U.S. Commerce Secretary Wilbur Ross talks about a White House workforce development program that aims to bridge the skills gap for American workers, and shares insight to President Trump’s trade agenda.
Wilbur Ross On White House Workforce Development Program And Trade
Actually what we're going to do is get a very very active involvement by the private sector. They're the ones who have to fill the skills gap. They're the ones who need the workers because right there we have actually more job openings than we have unemployed people. And part of the reason for that is that they lack the skills the unemployed people. So we've got to have a mechanism for giving them the equivalent of apprenticeship and other education. The the facts when you look at them are daunting because the type of jobs that were around not just 30 years ago but even five or 10 years ago have totally changed in our education system at this point started. It never goes above 25 years old does it. So there's a whole group of able bodied workers that maybe is reflected in that low participation rate because they don't have the skills for today's. General it's true that's reason 38 percent of the work force age people are not actively in the workforce. So I think a lot of it is they just don't have the skill and there's automation coming and there's there's so many pressures on the American worker. And we've tried in the past. We've got it right. We've got 40 different job training firms spread across how many different companies involved. It's mind boggling. It's kind of a an example of the bureaucracy and sort of the slowness of the government because it hasn't been that effective the results have not. You know for the money that's been spent the results aren't there.
This could streamline one of the big problems with government as they look to create new entities but they never measure performance in private sector. You'd never let a thing just keep going forever without measuring was it accomplishing the job. Another thing that occurred to me Wilbur is that we all want to get Democrats obviously want to train people they want everyone to have a job. But in this case if you don't help the people that are working the economy GDP is going to be slower than it would be if you did have there's a way that it's is a win win for everybody involved because it's holding back the employment rate could be even lower. If we if these people had the skills for the six million jobs that aren't filled right now. Well for sure look GDP growth is a function of several things population growth workforce growth workforce anticipation productivity for productivity you need skills. So for Republicans you're not you're not going to hear all of this is another government program we're going to throw money at. It's actually something that they could help. It's a growth initiative that can help GDP. It could help lower the employment rate and everybody would. Well this is not something that's going to spend a lot of government money that will be the advisory group from industry from academia that will help us come up with ideas how to do. But we do not visualize this being a multibillion dollar spending will be needed. You've got commitments lined up already. And I know there was a goal and a vonka is going to talk about this later.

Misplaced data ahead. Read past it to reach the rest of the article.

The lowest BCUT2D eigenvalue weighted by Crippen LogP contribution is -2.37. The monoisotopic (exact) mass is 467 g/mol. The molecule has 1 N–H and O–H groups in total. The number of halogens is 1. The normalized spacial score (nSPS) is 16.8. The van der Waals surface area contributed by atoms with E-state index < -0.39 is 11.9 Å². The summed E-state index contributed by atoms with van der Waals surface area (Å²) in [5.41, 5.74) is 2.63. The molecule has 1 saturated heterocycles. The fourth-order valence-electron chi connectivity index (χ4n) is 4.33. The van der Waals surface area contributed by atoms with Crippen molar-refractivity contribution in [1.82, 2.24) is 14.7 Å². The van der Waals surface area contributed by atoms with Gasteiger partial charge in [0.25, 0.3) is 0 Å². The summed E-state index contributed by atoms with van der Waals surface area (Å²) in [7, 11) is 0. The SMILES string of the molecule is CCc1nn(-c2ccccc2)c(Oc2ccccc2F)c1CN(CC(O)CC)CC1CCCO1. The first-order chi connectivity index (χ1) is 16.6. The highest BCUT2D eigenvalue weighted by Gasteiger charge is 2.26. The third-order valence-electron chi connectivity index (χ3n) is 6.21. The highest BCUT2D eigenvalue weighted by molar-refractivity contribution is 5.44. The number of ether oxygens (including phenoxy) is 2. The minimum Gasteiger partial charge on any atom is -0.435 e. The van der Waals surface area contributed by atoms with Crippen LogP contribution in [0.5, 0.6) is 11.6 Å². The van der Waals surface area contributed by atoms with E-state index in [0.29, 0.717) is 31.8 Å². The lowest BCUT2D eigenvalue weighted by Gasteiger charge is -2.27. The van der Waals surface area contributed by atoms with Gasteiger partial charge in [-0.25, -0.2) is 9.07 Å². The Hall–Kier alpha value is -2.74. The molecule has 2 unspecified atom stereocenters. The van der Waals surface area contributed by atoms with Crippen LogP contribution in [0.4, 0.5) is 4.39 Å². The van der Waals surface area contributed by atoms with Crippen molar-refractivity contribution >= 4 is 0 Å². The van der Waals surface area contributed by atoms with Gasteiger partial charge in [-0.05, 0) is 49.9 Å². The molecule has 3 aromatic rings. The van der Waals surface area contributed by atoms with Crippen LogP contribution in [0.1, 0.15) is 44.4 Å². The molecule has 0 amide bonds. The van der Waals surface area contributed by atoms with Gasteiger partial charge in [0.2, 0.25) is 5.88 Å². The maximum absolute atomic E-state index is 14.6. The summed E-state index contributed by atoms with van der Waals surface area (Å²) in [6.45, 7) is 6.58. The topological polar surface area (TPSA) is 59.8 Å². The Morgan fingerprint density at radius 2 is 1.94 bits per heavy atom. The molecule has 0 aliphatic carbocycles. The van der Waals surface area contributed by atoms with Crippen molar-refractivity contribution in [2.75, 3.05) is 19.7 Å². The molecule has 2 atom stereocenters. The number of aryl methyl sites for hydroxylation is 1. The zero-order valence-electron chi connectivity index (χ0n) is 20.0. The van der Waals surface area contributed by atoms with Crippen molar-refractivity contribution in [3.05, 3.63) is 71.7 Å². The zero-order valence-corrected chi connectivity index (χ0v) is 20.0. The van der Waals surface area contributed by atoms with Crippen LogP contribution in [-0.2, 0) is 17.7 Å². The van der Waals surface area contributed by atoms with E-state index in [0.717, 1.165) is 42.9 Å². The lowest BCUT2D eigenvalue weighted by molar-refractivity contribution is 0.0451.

But but corporations are stepping up and that's going to be reflected today and who comes down here and some of the pledges that you're seeing. It surely will be. I think it's going to come in the same way the thousand dollar bonuses caught on when we put through the tax bill for corporations. I think you're going to see a groundswell of big American companies signing literally a pledge sheet that they will take on many more apprentices. Let's talk can we talk trade talk. Auto tariffs talk what's happening. There's things happening on the out of that arena today. In fact today we have public hearings we have for some people from the auto.